Smoking: Smoking increases the risk of getting kidney cancer. The risk seems to be linked to how much you smoke and drops if you stop smoking, but it takes many years to get to the risk level of someone who never smoked.
Weight: A very overweight person has a higher risk of getting kidney cancer.
Job hazards: Many studies suggest that exposure to certain chemicals on the job increases the risk of kidney cancer. Some of these are asbestos, cadmium (a type of metal), some herbicides, benzene, and organic solvents, particularly trichloroethylene.
Inherited risk factors
Kidney cancer can be caused by some rare inherited conditions such as those listed below. People who have these conditions have a much higher risk for getting kidney cancer, but they account for only a small portion of cases overall.
- von Hippel-Lindau disease
- Hereditary papillary renal cell carcinoma
- Hereditary leiomyoma-renal cell carcinoma
- Birt-Hogg-Dube syndrome
- Hereditary renal oncocytoma
- Familial renal cancer
If you know that you have one of these, it is important that you see your doctor often. Some doctors recommend that you have regular imaging tests (such as CT scans).
Other risk factors
Family history: People with family members who have kidney cancer (especially a brother or sister) have a much higher chance of getting the disease.
High blood pressure: The risk of kidney cancer is higher in people with high blood pressure. People with high blood pressure are often treated with drugs, so it is hard to tell if the higher risk is caused by the drugs, by the high blood pressure itself, or both.
Certain medicines: A once popular pain-reliever (called phenacetin) has been linked to kidney cancer. But this medicine has not been used in the United States for over 20 years, and it no longer appears to be a major risk factor. Some drugs used to treat high blood pressure have also been linked to kidney cancer. It’s not clear whether the higher risk is caused by the drugs or the high blood pressure. But people who need these drugs should take them.
Advanced kidney disease: People with advanced kidney disease who need to be on dialysis have a higher risk of kidney cancer. Dialysis is a treatment used to remove toxins from the body in people whose kidneys are not working.
Gender: Kidney cancer is found about twice as often in men as in women. Men are more likely to be smokers and are more likely to be exposed to cancer-causing chemicals at work, which may account for some of the difference.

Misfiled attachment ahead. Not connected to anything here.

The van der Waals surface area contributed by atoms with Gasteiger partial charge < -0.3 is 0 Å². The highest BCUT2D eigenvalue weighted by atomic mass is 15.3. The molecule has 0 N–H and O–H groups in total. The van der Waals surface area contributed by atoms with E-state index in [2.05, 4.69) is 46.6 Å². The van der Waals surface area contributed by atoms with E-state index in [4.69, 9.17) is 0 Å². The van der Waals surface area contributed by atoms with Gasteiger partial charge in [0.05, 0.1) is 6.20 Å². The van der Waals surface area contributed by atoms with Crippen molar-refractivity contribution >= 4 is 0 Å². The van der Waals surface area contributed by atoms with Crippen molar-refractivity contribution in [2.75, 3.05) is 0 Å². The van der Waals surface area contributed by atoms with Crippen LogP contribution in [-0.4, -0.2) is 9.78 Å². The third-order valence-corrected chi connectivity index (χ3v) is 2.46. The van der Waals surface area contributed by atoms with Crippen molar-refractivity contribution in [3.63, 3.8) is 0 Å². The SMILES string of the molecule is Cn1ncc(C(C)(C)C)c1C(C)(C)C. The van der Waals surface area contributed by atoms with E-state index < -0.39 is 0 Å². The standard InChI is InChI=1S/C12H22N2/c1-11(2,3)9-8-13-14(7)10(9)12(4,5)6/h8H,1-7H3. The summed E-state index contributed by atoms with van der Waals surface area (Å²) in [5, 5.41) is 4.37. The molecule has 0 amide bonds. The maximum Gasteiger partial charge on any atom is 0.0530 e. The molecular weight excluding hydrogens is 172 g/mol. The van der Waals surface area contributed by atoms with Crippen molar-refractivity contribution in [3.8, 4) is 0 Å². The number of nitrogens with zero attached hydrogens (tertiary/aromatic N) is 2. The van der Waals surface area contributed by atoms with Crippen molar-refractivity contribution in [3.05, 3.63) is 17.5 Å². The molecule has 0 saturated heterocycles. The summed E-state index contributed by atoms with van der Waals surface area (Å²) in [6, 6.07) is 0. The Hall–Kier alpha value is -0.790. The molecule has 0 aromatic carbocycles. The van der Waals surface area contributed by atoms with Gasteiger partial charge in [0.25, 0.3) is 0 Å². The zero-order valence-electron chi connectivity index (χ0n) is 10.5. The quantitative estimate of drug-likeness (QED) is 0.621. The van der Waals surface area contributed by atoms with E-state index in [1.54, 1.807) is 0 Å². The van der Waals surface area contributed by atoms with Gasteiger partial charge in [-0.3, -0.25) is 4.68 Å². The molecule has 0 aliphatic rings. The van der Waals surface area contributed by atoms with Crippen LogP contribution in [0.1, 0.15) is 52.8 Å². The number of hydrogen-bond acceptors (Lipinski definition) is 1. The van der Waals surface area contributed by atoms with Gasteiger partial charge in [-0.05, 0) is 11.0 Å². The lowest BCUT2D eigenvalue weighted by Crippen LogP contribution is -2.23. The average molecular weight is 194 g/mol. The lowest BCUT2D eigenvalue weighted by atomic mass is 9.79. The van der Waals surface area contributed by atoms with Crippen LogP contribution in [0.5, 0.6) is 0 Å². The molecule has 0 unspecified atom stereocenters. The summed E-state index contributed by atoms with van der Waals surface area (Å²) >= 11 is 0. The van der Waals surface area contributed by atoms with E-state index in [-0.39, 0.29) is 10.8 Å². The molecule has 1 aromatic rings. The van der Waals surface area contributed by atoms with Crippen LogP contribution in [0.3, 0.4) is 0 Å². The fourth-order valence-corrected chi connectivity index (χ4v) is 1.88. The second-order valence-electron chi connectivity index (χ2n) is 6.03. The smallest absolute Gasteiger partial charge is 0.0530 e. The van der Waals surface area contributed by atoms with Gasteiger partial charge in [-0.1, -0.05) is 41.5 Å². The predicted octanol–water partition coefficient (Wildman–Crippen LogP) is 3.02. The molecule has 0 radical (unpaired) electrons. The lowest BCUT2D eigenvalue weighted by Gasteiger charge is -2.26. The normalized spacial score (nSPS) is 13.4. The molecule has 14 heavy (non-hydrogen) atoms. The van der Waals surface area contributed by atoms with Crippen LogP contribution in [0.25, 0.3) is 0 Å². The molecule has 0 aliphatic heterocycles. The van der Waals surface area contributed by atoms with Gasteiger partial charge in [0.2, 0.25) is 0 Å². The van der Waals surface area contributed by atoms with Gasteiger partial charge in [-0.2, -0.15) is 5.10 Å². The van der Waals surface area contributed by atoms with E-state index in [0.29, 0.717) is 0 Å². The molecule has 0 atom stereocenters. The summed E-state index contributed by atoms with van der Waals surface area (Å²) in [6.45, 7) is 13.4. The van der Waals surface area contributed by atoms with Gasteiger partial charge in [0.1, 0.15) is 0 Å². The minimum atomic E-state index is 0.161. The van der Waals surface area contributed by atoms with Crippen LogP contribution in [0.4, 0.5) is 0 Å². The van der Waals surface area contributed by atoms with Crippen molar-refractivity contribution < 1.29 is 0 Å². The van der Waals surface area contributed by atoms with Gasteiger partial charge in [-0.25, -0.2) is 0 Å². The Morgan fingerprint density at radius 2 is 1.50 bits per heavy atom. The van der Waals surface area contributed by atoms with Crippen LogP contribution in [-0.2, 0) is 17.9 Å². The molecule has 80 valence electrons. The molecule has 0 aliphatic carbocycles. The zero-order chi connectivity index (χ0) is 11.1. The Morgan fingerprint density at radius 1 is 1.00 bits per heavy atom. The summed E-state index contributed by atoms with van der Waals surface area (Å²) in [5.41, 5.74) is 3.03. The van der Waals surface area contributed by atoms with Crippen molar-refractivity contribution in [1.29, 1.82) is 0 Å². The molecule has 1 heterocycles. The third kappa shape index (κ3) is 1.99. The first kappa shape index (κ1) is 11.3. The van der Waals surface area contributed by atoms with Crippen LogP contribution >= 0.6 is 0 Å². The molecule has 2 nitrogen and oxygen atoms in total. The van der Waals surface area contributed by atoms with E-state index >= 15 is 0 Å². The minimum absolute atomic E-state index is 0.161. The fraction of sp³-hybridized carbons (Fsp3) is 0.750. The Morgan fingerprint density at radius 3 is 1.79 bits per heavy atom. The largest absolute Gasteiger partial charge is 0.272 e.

Race: African Americans have a slightly higher rate of renal cell cancer than whites. The reasons for this are not clear.
Can kidney cancer be prevented?
In many cases the cause of kidney cancer is not known. In some other cases, even when the cause is known there may not be anything that could have been done to prevent it.
Still, there are some ways you may be able to reduce your risk of kidney cancer. Cigarette smoking accounts for a large number of cases, and stopping smoking may lower your risk. Obesity and high blood pressure are also risk factors for renal cell cancer.
Stay at a healthy weight by exercising and choosing a diet high in fruits and vegetables. Getting treatment for high blood pressure may help reduce your chance of getting this disease, too. You should also avoid exposure to harmful substances in the workplace.
How is kidney cancer found?
Many kidney cancers are found fairly early, while they are still only in the kidney. But others are found at a more advanced stage. There are a few reasons why kidney cancer may not be found early:
- The cancer can become quite large without causing any pain or other problems.
- Because the kidneys are deep inside the body, small kidney tumors cannot be seen or felt during a physical exam.
- There are no recommended screening tests for kidney cancer in people who are not at increased risk.
Small amounts of blood in the urine could point to kidney cancer. But there are many other causes of blood in the urine, including infections and kidney stones. And some people with kidney cancer don’t have blood in their urine until the cancer is quite large.
While tests like ultrasound, CT scans, and MRI can sometimes find small tumors, these tests cost a lot and often can’t show whether a tumor is cancer. They are only recommended to screen for kidney cancer in those people who have a high risk of getting the disease.
It is important to tell your doctor if members of your family have had kidney cancer or other problems linked to kidney disease.
Often kidney cancer is found “incidentally,” meaning that the cancer is found by accident during tests for some other illness. The survival rate for kidney cancer found this way is very high because the cancer is usually found at a very early stage.
Genetic tests for inherited conditions linked to kidney cancer
It is important to tell your doctor if family members (blood relatives) have or had kidney cancer, especially at a younger age, or if they have an inherited condition linked to this cancer, like von Hippel-Lindau disease. Your doctor may suggest that you think about genetic testing.
Before having these tests, it’s important to talk with a genetic counselor so that you understand what the tests can − and can’t − tell you, and what any results would mean. The tests are used to find these conditions, not kidney cancer itself. Your risk may be increased if you have one of these conditions, but it does not mean that you have or will get kidney cancer. To learn more about genetic testing, see our document, Genetic Testing: What You Need to Know.